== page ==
Harrison Lewis is the CIO of Northgate Gonzalez Market. His post originally appeared on LinkedIn.
With an uptick in ransomware attacks and security incidents since the outbreak of COVID-19, the current crisis is shining a light on the gaps within corporate security strategies.
Many organizations have been faced with the dilemma of compromising security for business continuity; relaxing their security posture to keep the business going and enabling employees to work from home. In addition, with the advent of artificial intelligence (AI) and machine learning (ML), attacks on corporate networks have become more sophisticated and once more demonstrate that the old dogma of having your own security appliances onsite and being responsible for patching them is not an effective measure to protect your organization.
I can’t recall the number of times I have spoken to peers who had just experienced a breach or were going through a ransomware attack that was preventable. More often than not, the absence of action can be attributed to a lack of awareness of what is possible today. I strongly believe that the solution to protect our organizations from devastating security incidents is twofold.
First, we need to change the way we think about security breaches; not about if but when they will happen. My secret to driving this cultural shift within an organization, both at the executive level and within the IT organization, is to use the power of storytelling to help people realize and understand the importance of security. Only if you take current examples of incidents and educate your leadership team on why and how this happened and why your organization is or isn’t protected against similar breaches will you change their perception of security over time.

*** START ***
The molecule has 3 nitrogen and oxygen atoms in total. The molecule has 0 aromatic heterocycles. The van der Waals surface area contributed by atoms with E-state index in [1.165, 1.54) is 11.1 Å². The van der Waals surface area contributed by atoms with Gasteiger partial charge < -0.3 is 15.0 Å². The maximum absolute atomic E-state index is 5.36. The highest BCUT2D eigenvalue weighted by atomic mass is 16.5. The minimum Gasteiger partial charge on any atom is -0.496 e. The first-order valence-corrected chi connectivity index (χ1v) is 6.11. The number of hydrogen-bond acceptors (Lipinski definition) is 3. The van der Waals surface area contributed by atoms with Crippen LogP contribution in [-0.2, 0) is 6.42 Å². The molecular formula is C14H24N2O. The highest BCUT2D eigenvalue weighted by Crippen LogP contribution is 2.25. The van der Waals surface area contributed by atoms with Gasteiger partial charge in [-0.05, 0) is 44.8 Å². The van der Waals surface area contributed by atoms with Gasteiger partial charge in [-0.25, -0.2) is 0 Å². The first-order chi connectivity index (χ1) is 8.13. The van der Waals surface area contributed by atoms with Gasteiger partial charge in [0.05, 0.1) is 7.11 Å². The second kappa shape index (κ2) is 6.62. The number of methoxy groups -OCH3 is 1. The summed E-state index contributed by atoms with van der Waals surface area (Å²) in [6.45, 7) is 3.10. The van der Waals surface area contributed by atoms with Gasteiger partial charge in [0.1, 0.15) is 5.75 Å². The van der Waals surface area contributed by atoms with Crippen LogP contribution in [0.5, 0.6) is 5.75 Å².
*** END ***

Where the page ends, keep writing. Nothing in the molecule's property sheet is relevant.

How we see ourselves as executives of an organization also influences how and what we communicate. First and foremost, we are businesspeople with the goal to help our businesses be successful. Each of us has an area of expertise in our own discipline, be it finance, operations, sales, marketing, IT, etc. And within this ecosystem, the CIO bears the responsibility of communicating the importance of fortifying cybersecurity measures to the rest of the leadership team.
A common roadblock to getting the entire team onboard is jargon, or more broadly, the inability to make security seem intertwined with the company’s daily operations to fellow leaders. Storytelling is a great solution to this because it’s a way to make otherwise unfamiliar and complex topics approachable. Stories allow people to relate to a subject and make them shift their perspectives to think ahead. For example, imagine you are driving, and a car passes you. A few minutes later, you see this same car parked on the side of the road after getting into an accident. Seeing such a narrow window, you would naturally start to think “What if I had been that car involved in that accident?” and if you were that car, “Is there anything that I could have done to prevent this accident?” or “How would I respond if I were in that situation?” Similarly, your role as the CIO is to be that person who brings those “what if” considerations to your organization, to get everyone thinking about a potential situation. If you continuously communicate examples of incidents and the impact they have on an organization's business, making security a business discussion, your peers will gain a deeper understanding of the importance of security for the overall business success.